Until now, interstitial apps have been used to promote a website’s native app while browsing, but many users were just annoyed by the fact that it slowed down browsing time and occupied a part of the screen, or even block the screen completely.
The company commissioned a study to test the effectiveness of interstitial app ads, with Google + as a lab rat. The results were probably as expected: 69 per cent of users chose to abandon the web pages showing the app, while only 9 per cent clicked on the Get App button. Of course, some of those 9 per cent probably clicked accidentally, and there is no way to know if they actually downloaded and installed the apps.
They also did a study on how the site fared with the interstitial removed and a less intrusive advertising technique. This showed a significant growth in single users, by 17 per cent, but had no effect on Google + iOS app installs (most Android phones already have the service installed by default).
So while this might be just a case of disliking Google + and not wanting its specific app – the study was kind of inconclusive as market researches go as it had a very small scale – the clear increase in page visits show that mobile users unsurprisingly value a faster experience while browsing.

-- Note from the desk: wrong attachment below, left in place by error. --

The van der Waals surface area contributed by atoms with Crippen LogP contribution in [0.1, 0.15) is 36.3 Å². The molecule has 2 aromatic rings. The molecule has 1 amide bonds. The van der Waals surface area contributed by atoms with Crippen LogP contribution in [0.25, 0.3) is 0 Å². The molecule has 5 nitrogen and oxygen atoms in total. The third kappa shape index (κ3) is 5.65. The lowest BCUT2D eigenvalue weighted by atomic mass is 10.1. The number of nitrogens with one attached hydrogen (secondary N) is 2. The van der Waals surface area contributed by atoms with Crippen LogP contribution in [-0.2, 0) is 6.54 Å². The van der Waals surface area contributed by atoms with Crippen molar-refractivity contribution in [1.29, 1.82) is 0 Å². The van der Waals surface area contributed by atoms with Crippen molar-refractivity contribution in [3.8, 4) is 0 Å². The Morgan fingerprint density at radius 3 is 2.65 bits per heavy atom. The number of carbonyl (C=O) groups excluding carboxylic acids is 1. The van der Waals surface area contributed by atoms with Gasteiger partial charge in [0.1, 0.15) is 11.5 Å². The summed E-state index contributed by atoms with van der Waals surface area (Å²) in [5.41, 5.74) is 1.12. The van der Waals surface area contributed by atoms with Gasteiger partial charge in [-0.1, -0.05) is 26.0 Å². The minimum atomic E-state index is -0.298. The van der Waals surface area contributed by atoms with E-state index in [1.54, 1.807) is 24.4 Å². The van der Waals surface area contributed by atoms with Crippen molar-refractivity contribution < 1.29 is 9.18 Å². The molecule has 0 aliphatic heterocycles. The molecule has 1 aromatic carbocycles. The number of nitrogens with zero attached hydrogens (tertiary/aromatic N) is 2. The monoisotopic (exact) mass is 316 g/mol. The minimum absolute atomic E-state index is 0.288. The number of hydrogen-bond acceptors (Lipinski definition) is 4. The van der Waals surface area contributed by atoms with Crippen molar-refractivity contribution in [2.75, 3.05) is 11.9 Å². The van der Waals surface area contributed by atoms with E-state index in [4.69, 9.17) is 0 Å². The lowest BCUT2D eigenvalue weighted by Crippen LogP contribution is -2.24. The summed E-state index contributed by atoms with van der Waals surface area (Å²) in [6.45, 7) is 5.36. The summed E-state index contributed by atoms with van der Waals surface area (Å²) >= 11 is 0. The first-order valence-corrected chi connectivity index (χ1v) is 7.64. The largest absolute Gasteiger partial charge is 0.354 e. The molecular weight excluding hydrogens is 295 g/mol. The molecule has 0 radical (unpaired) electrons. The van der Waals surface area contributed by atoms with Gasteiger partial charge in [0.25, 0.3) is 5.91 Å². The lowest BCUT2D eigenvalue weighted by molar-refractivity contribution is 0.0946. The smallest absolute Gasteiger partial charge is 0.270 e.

As a result of these studies, Google announced the removal of interstitials from its services, while also recommending other mobile app developers to do the same. But Jeremy Stoppelman the CEO of Yelp – a company which has a popular local business review app – took to Twitter later on Friday to show images of Google interstitials still up and running.
This may be just a case of misinterpreting Google’s blog post – maybe they were only referring to the Google + interstitial, though it certainly didn’t sound like it – or a case of not taking them down all of the interstitials immediately – it would be quite ludicrous for the company to state one thing publicly and do the exact opposite.
But in any case, it’s another blow in the longstanding Google-Yelp dogfight with the latter accusing the Silicon Valley giant of monopolistic behavior, and being one of the top complainants in its EU antitrust case.
Image Source: Google Blogs